In In re: Howard — F.3d —-, 2010 WL 680974 (C.A.7 (Ill.)), Judge Posner adopted the creditor’s argument on the ‘hanging paragraph’ of BAPCPA, and affirmed the district court’s ruling.  Judge Posner explained:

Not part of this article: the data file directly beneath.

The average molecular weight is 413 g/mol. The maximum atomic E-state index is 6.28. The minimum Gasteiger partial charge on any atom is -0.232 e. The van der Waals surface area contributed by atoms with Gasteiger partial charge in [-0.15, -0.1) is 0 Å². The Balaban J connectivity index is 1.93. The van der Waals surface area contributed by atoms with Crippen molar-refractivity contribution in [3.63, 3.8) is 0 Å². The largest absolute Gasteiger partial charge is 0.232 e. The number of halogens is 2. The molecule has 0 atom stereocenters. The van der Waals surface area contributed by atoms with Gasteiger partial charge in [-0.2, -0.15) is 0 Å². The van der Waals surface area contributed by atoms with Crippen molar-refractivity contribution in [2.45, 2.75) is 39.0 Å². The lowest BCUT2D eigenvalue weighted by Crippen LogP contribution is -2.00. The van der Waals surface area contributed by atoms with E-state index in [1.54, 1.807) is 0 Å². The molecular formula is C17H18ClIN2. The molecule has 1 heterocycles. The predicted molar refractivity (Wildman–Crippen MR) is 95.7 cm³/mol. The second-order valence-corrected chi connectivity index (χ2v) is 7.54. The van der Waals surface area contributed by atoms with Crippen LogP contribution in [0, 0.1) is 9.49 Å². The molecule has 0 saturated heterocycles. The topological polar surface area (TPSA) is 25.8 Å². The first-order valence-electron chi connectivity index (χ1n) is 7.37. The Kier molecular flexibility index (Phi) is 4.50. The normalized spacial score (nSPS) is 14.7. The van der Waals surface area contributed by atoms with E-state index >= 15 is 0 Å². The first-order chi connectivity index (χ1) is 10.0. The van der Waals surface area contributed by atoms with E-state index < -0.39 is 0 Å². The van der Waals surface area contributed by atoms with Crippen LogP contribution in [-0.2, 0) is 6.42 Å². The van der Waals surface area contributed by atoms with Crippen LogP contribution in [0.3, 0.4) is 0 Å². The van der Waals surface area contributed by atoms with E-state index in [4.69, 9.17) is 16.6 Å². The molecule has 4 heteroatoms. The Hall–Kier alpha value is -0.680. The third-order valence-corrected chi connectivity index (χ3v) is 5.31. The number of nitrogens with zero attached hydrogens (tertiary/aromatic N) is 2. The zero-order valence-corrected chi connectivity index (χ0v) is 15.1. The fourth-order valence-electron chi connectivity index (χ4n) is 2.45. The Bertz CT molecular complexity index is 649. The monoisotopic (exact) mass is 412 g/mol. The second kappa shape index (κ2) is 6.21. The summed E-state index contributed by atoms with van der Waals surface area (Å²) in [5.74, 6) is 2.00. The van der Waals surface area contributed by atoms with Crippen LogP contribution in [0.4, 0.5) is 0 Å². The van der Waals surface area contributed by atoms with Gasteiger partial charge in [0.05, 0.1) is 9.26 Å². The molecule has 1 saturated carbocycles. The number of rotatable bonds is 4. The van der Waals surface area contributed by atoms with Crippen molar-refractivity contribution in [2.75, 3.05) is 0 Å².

This direct appeal from the bankruptcy court, pursuant to 28 U.S.C. § 158(d)(2)(A), requires us to consider an issue that is new in this court. It is whether the bankruptcy court’s “cramdown” power in a Chapter 13 bankruptcy (the counterpart, for an individual, to corporate reorganization in bankruptcy-Chapter 11) extends to an automobile dealer’s, or other creditor’s, taking a security interest in a customer’s “negativee quity” in his traded-in vehicle. (Often as in this case the financing of the purchase of a car is done by a finance company rather than by the dealer who sells the car. So when we refer to the “creditor,” it is to the finance company rather than to the dealer.)    The issue presented by the appeal requires some explaining, beginning with “cramdown,” which means forcing a secured creditor to take cash in lieu of his collateral. The bankruptcy judge first determines the market value of the collateral. The creditor’s claim is treated as a secured claim to the extent of that value. If the value is less than the unpaid balance of the se-cured loan, the difference is demoted to being an un-secured claim of the creditor. 11 U.S.C. § 506(a)(1). In a Chapter 13 bankruptcy, the debtor gets to keep the collateral over the objection of his creditor, pro-vided that the plan requires him to make payments (for example, monthly) to the creditor equivalent to the market value of the collateral, as calculated by the court. 11 U.S.C. § 1325(a)(5)(B).    If the bankruptcy judge values the collateral accurately and the debtor makes the payments that the plan requires, the creditor is no worse off than he would be had he foreclosed his secured interest. But if the judge undervalues the collateral, the creditor is worse off, while if the judge overvalues it the debtor will surrender the collateral to the creditor (for if it is overvalued, this means that the monthly payments that the debtor is required to make to retain the col-lateral will exceed its value), who will not be able to sell it for more than the market price. Bankruptcy judges sometimes misvalue collateral. If we assume that their errors are unbiased, in half the cases of misvaluation the creditor is made worse off by cram-down and in the other half he is made no better off, and thus he is systematically disadvantaged by the availability of cramdown. In re Wright, 492 F.3d 829, 830 (7th Cir.2007). Heads he loses, tails he wins nothing.    The creditor is further disadvantaged because the debtor may default on his payment obligations, forcing the creditor to repossess the collateral at a time when it may have greatly depreciated in value. Associates Commercial Corp. v. Rash, 520 U.S. 953, 962-63 (1997). It is only a small consolation to the creditor that he retains an unsecured claim to the difference between what he is owed and what he retains of his secured interest after cramdown, because unsecured claims in bankruptcy are usually worth little.    Both the asymmetric consequences of misvaluation by bankruptcy judges and the risk of second defaults (the debtor’s defaulting on his payment obligations under the plan) operate to the special disadvantage of car dealers because cars depreciate in value so rapidly (often by as much as 20 percent in the first year), with the result that the effect of cramdown is to shrivel the dealer’s (or, as in this case, a finance company’s) secured interest.   In response to complaints from dealers and their financiers, Congress added (as part of the Bankruptcy Abuse Prevention and Consumer Protection Act) a paragraph at the end of 11 U.S.C. § 1325(a), which is the section that authorizes cramdowns in Chapter 13 bankruptcies. The paragraph (confusingly referred to in the cases as the “hanging paragraph” because it doesn’t have a subsection designation) forbids the use of the cramdown power to reduce a purchase money security interest if the debt secured by that interest was incurred within 910 days before the declaration of bankruptcy and the security was a motor vehicle that had been acquired for the debtor’s personal use. The worry behind the paragraph is that a car buyer who has financed his purchase will declare bankruptcy under Chapter 13 and propose, and obtain approval of, a plan that allows him to keep the car by paying the creditor, in installments, just its depreciated value as determined by the bankruptcy judge.    The debtor in this case bought a car from a dealer in Illinois (and so their contractual relation is governed by Illinois law). The purchase was financed by a purchase money security interest-and sure enough, within 910 days the debtor declared bankruptcy under Chapter 13.    The price of the car was $30,000 (we round off all figures to the nearest $500). The debtor made a cash down payment of $4,500 and in addition traded in his old car, which was valued in the contract of sale for the new car at $14,500. But he had not paid off the loan that had financed the purchase of that car; he still owed $22,500, making his equity in the old car a minus $8,000. In other words, he had “negative-equity” in the old car. “Equity” is the difference between the value of a property and the debt on it, and if the debt is greater than that value the equity is a negative number.     The financing of the purchase of the new car included the $8,000. So instead of borrowing $25,500 (the purchase price of $30,000 minus the down payment of $4,500) to finance the purchase (plus $2,000 to cover taxes and fees, for a total of $27,500), the plaintiff borrowed $35,500: $27,500 plus the $8,000 in negative equity. The loan on the plaintiff’s old car came due when it was sold, as a trade-in, to the new dealer, whose finance company discharged the lien on the trade-in by paying the old dealer (or its finance company) the $22,500 that the buyer owed on the old car.    The question is whether the $8,000 paid to cover the negative equity on the trade-in is subject to the bankruptcy judge’s cramdown power. The plaintiff says it is because the car is the only thing (aside from some or all of the $2,000 in taxes and fees, as we’ll see) in which a creditor has a purchase money security inter-est. The creditor claims it isn’t because the purchase money security interest includes the negative equity. The bankruptcy judge sided with the creditor, ruling, in agreement with all the reported appellate decisions to date, see In re Peaslee, 585 F.3d 53, 57 (2d Cir.2009) (per curiam); In re Mierkowski, 580 F.3d 740, 742-43 (8th Cir.2009); In re Dale, 582 F.3d 568, 573-75 (5th Cir.2009); In re Ford, 574 F.3d 1279, 1283-86 (10th Cir.2009); In re Price, 562 F.3d 618, 624-29 (4th Cir.2009); In re Graupner, 537 F.3d 1295, 1300-03 (11th Cir.2008), that a purchase money security interest in a car includes negative-equity.